With the press of a button, a picture is taken. In an instant, now becomes then. In the decades preceding the advent of Polaroids and digital photography, picture-taking was a thrilling and nerve-racking event.
Now is Then opens a world of new insights into both the past, when these images were taken, and into today's new and continually evolving era of snapshot photography. With the old and nostalgic images juxtaposed against the new, we are reminded why snapshots intrigue us—modest as they are, they speak eloquently and truthfully about the littleness and bigness of both photography and our lives.
Now is Then: Snapshots from the Maresca Collection features 150 images from the golden age of snapshot photography, the 1920s through the 1960s, selected from a collection of nearly 600 snapshots assembled by a leading expert on vernacular art, Frank Maresca, who has donated them to the Museum over the past decade. These vintage photographs are being shown along with a sampling of recent digital snapshots sent in by members of the public.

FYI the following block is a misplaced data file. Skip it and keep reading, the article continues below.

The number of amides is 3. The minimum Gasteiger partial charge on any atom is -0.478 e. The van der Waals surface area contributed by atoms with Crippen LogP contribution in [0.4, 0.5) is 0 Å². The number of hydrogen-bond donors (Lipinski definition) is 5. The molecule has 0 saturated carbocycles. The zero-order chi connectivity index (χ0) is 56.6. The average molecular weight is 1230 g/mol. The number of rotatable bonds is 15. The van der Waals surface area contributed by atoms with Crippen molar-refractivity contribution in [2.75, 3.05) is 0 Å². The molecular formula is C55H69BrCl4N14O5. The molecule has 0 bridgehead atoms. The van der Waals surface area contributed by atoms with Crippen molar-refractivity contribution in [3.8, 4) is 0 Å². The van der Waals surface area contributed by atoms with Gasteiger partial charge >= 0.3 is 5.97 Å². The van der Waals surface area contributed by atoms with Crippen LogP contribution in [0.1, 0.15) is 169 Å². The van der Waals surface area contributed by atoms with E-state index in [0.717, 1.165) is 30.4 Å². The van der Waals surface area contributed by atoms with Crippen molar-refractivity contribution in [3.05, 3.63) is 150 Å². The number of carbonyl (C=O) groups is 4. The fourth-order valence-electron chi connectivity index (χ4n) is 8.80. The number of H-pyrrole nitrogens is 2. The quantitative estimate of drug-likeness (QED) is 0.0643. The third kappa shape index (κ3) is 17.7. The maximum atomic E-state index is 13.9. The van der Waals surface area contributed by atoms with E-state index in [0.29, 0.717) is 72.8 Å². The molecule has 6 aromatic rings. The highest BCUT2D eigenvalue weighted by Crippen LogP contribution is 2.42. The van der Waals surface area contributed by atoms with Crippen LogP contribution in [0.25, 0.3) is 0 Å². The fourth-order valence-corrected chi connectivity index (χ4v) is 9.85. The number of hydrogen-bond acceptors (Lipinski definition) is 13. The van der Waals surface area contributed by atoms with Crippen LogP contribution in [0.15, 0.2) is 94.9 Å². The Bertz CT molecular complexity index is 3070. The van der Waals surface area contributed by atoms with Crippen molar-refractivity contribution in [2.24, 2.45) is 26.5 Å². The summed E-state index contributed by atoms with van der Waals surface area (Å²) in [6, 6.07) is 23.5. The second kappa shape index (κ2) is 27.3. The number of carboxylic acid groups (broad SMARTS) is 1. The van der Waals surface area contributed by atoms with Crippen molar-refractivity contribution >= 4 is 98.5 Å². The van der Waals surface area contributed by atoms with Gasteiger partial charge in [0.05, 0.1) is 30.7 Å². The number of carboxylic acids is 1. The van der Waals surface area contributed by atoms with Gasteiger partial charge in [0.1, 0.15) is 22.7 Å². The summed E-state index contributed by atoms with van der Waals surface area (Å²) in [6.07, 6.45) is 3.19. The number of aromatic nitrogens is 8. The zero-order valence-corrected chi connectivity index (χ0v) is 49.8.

Visitors to the exhibition are encouraged to consider snapshots not as simple or inconsequential little pictures, but as complex cultural artifacts. The photographs and related objects on display reflect the charming qualities often associated with snapshots, photographic images play in our personal lives: Why do we need and continue to make snapshots? How do we use them? Why do we value them? And ultimately, what happens to them?
Now is Then: Snapshots from the Maresca Collection has been organized by guest curator Marvin Heiferman, and is accompanied by a catalogue published by Princeton Architectural Press that includes essays by Heiferman, Geoffrey Batchen, and Nancy West, as well as an interview with Frank Maresca.
Banner (detail): Untitled (four women with magazines), 1930-1939, gelatin silver print, Gift of Frank Maresca, 2002
Untitled (dancing couple), 1945–1949, gelatin silver print, Gift of Frank Maresca, 2002